Friday, March 23, 2012

Supreme Spirit

Today we recognize the Second Anniversary of the day congress passed The Patient Protection and Affordable Care Act, 2010.  As the law goes before the Supreme Court this week, it seemed fitting to revisit Theresa BrownGold as she is currently spending her days at the Supreme Court.  I will be joining her this week.  Please follow me on Facebook.

Theresa BrownGold with Courtney:  January 2012 US Supreme Court

As the unforgiving bite of the winter winds whip through the mall in Washington DC this year, they eventually make their way around the US Capitol.  Behind the Capitol, their relentless bitterness ultimately encircles the majestic pillars of the Supreme Court.  Positioned between these two forces of authority stands Theresa BrownGold and Courtney.  Theresa, a gray-haired 57 year old woman from Bucks county, carries herself with a sense of purpose.  Courtney however, is held in the nurturing embrace of Theresa in the form of a painting, representing a soul that our healthcare system left behind.  
Courtney was a Type I diabetic woman in her 20’s.  She attended college on a full scholarship in track and field.  Upon graduation, like many young people out of school, she was uninsured.  In order to save money, she cut back on her nighttime insulin medication.  In 2010, she slipped into a diabetic coma and died.
My healthcare journey around Pennsylvania this year led me to Theresa last fall where she did a guest blog for “Health on the Horizon”.  Theresa is a portrait artist that began a project called “Art As Social Inquiry” over 3 years ago. In this project, she documents the plight of the uninsured/underinsured though the use of portrait art.  Recently, in light of the upcoming Supreme Court decision about the constitutionality of the PPACA, Theresa has taken her project to a new level.  Each day the Supreme Court is in session this winter (6 days a month), you will find Theresa outside on the steps with one of the many subjects she has painted over the years.  Additionally she spends 4 days a month in front of the Capitol for a total of 50-55 hours a month in DC.  Each day she is in DC she has updated her followers on her Facebook page with the events of the day.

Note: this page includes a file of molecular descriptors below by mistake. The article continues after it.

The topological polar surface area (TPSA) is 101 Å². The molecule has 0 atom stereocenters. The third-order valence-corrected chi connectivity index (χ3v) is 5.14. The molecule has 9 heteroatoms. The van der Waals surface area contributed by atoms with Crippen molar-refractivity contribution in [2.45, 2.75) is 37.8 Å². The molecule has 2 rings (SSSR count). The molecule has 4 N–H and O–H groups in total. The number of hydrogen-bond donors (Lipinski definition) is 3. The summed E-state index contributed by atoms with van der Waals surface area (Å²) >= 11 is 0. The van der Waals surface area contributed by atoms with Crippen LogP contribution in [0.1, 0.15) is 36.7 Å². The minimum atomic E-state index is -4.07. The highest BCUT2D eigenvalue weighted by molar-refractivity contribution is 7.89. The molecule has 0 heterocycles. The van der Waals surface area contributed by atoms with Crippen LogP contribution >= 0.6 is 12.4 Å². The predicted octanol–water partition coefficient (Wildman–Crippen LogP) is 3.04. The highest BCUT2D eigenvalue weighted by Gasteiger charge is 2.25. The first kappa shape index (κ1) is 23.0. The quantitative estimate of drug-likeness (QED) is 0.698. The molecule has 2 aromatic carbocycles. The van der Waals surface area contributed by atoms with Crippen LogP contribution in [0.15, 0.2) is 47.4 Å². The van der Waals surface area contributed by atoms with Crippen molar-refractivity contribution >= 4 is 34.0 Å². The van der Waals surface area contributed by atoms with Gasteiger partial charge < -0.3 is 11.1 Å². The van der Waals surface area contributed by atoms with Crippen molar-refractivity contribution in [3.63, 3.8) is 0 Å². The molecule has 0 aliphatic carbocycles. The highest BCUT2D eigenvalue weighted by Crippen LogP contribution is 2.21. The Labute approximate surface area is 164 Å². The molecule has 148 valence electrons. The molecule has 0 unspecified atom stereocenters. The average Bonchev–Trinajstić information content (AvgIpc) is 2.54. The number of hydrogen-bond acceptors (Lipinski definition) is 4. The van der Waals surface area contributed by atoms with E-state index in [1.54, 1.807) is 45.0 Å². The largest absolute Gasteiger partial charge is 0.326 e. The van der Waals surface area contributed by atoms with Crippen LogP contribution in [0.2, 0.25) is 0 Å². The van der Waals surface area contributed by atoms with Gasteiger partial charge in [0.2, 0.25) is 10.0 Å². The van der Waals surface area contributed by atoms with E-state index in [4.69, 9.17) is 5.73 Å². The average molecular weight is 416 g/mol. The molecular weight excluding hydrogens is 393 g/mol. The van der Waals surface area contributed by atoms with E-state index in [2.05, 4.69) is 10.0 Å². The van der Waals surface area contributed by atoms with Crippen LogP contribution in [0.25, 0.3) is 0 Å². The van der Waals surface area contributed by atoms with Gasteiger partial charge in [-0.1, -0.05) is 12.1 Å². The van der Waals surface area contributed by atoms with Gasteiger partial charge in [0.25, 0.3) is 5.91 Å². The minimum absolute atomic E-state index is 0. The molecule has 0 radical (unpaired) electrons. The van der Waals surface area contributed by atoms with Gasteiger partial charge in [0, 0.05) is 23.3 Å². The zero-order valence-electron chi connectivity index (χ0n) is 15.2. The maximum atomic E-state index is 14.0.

On this day in late January, the winter wind was particularly unforgiving.  As the winds whipped through the Romanesque pillars of power, Theresa fought to keep Courtney stable.  As the southern winds pushed, they gave way to the tug of the northern gusts--A dance that went on for hours.  Theresa held on tight and Courtney never budged.  
Later that day, Theresa posted her experience fighting the power of the wind on her Facebook page and concluded that it was with Courtney’s help that the painting stood strong in the forceful powers of wind and the channels created by the mighty buildings.  In response to Theresa’s post I commented with words of encouragement to keep up the fight for Courtney and all those like her.  I logged out and went about the day to day activities of my life.  
A few days later I revisited Theresa’s pursuit in order to find out the latest news.  I returned to the story of Courtney and Theresa’s battle with the wind and found someone had given my comment a “Like”, the 21st century version of fellowship and camaraderie.  It was from Courtney’s mother.
I was humbled. Just as Courtney’s sturdy hand reached out to Theresa that windy afternoon, through her mother, Courtney was reminding me that this issue lies at the very soul of the human condition.  Regardless of the powerful force of human or nature, the spirt of those who have slipped into the cracks of a broken system refuse to be silenced.  Theresa and Courtney are making sure that they aren’t.

Today's Anniversary Post is done in memory of Courtney Leigh Huber
Courtney Leigh Huber died on January 5, 2010 because she wasn't able to access health care to take her prescription diabetes medication.  In her honor, her family and friends have created "Courtney's Keepers", an organization dedicated to providing diabetes supplies to those in need.  

On September 23, 2010, 8 months and 18 days after Courtney passed away, the provision in The Patient Protection and Affordable Care Act became effective that states that all young people under the age of 26 are eligible to stay on their parent's health insurance.

In the Fall of 2011, I was honored to be a part of Theresa’s collection (see My Story).  Theresa and I have called ourselves “kindred spirits”, each telling this story in our own way.  I am often reminded of a conversation that we had last fall when she said, “With each stroke we need to keep telling this story.  Mine is with the paintbrush, yours is with the keyboard”.  And so the story goes on........

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